vi) The key stages of the plan will be as follows: Consultation on draft plan 2020, submission to Planning Inspectorate 2021, examination and main modifications 2021, adoption 2022.
vii) Residents were advised that the workshop isn’t focused on the Local Plan but is about hearing views and input from the audience on how they access, use and value the borough’s s Green Belt, and how and where things can be improved.
viii) The Green Belt in Enfield is full of amazing assets, nature conservation and heritage value.
ix) The meeting then broke into the workshop session and the audience were asked to consider the following questions and feedback accordingly:
· How do you access, use and value the Borough’s Green Belt?
· What improvements can be made and how?
Following the workshop session which lasted approximately thirty minutes, the meeting reconvened. Neeru said the session had been most helpful and thanked the audience for their participation. All comments and suggestions had been noted and these would be written up by the Consultants and fed back via the minutes of this meeting.
The audience then made some further comments. These included:
· It was felt that people would treasure the Green Belt if more information was made available locally and in schools. There should be more emphasis on the Green Belt especially in light of the Climate Emergency. It was recognised however that it was a tricky way forward as, although we need to encourage interest in the Green Belt, there needs to be a fine balance so as not to endanger and ruin wildlife.
· There was major concern from residents regarding Green Belt land at Crews Hill which was now essentially an industrial ... view the full minutes text for item 488.
DATES OF FUTURE MEETINGS
To note that the dates of future meetings will be agreed at Annual Council on Wednesday 13 May 2020.
NOTED that the dates of future meetings will be agreed at Annual Council on Wednesday 13 May 2020.
Residents again requested quarterly meetings of this Forum as had previously been the case and which was also detailed in the Terms of Reference for the Green Belt Forum. It was agreed that this request would be considered when setting the Council Calendar for the forthcoming municipal year.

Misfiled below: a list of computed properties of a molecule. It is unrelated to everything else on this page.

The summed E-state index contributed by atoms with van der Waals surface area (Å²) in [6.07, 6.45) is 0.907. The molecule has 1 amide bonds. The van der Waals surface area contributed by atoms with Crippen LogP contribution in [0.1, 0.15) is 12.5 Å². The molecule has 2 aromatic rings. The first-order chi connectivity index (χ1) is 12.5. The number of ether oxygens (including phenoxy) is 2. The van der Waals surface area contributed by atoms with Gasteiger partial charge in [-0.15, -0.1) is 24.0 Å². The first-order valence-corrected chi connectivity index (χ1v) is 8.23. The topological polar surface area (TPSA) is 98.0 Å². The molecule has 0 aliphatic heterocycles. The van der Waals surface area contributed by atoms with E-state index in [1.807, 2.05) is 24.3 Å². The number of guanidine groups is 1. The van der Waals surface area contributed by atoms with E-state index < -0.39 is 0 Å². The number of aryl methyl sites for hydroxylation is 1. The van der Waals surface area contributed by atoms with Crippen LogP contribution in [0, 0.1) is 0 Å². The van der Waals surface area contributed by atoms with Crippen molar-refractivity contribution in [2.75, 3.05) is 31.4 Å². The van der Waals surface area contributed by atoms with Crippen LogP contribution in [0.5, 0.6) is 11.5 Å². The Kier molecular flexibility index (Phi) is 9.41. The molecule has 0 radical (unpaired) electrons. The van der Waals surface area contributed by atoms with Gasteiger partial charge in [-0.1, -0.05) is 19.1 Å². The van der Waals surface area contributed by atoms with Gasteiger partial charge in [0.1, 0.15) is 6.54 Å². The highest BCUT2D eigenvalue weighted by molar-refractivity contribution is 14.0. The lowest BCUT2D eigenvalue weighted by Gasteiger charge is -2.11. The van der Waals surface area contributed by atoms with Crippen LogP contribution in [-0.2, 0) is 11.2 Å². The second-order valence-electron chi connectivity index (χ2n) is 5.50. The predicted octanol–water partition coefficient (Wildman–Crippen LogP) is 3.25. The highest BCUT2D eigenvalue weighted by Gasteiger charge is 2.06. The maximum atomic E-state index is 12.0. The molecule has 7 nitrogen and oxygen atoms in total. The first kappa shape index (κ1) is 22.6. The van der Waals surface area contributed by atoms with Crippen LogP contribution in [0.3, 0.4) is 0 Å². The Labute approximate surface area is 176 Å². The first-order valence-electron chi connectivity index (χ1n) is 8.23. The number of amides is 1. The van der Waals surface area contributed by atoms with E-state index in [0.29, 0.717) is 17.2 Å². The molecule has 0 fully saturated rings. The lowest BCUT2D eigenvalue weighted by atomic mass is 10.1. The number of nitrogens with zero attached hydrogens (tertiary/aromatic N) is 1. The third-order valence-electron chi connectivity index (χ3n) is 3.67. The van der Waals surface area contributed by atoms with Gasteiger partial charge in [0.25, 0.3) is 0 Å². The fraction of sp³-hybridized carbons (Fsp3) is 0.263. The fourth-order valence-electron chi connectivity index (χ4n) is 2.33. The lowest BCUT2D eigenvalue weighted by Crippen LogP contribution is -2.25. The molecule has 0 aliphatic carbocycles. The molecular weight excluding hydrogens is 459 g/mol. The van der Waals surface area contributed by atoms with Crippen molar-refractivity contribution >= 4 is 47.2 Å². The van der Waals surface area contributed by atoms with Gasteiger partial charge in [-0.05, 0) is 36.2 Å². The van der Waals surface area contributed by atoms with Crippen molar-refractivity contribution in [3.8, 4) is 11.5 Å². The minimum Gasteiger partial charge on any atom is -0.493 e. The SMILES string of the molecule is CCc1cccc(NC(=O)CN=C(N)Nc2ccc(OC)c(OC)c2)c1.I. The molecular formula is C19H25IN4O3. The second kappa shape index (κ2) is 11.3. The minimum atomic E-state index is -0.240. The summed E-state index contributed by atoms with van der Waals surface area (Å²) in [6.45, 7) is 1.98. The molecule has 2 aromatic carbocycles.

Action: Stacey Gilmour, Governance & Scrutiny Officer
Green belt areas used/ visited/ valued
· Families using parks
· Mainly access parks rather than other green belt land
· Forty Hall
· Hilly Fields
· Cycling, walking and horse-riding
· Little parks people often didn’t know the names of but which were local to them
· Small urban green spaces in east of borough
· Mostly on weekends
· Walking in following areas: Flash lane and path along river up to lake; Whitewebbs wood; Through Whitewebbs golf course and parallel path (access by Cafe); to Crews Hill (access through Hilly Fields and Strayfield Road); to Forty Hall, Middleton House and Capel Manor (access by Rose & Crown)
· Access and use of the boroughs’ green belt mainly via parks, footpaths and other green spaces.
· Trent country park, Lee Valley, Grovelands, Enfield playing fields, Forty Hall, Clay Hill – visit and use all these areas but only accessed by car.
· Use linear B paths to go to work (east of King George’s reservoir going SàN)
· Visit and walk in Forty Hall often.
· Use of Forty Hall for dog walking and the farmers market there
· Walks/circular paths at Grovelands Park, Southgate
· Lots of walking at Trent Country Park – deserves a Green Flag status
· Use these areas for walking (Grovelands Park Southgate, Boggy footpaths)
Management, maintenance, security
· Maintenance of access, footpaths, bridleways
· Need to ensure safe access / that people feel safe once in green spaces
· Enforce No barbeque/fire policy
· Park police
· Trent Park - Maintenance, area SW of park must be kept as meadow
· Enforcement of agricultural ties – Forty Hall farm/area by Elmtree Pet hotel
· Improvements: access, better paths, parking, public transport, meadow as well as trees (Clay hill and Whitewebb lacking meadows due to lack of maintenance).
· Create woodland between Whitewebbs lane and the M25 e.g. at Slowman’s Farm
· Security – patrol lanes to prevent antisocial behaviour and drug taking. Prevent motor cycle riding.
· Lack of security at Clay Hill
· Crews Hill has turned into an unauthorised industrial site with inappropriate economic activity and lots of negative impacts on land, air quality, local residents; many uses now there are inappropriate to the GB and not what it is meant to be for; despite active enforcement, problems are worsening. Issues are expanding towards white webbs lane now – council has been unsuccessful to date in getting this under control – this needs a large-scale, holistic response from the council to get under control
· Hilly Fields Bridge flooded – drainage needs improving
· Drainage issue (Ferny ... view the full minutes text for item 489.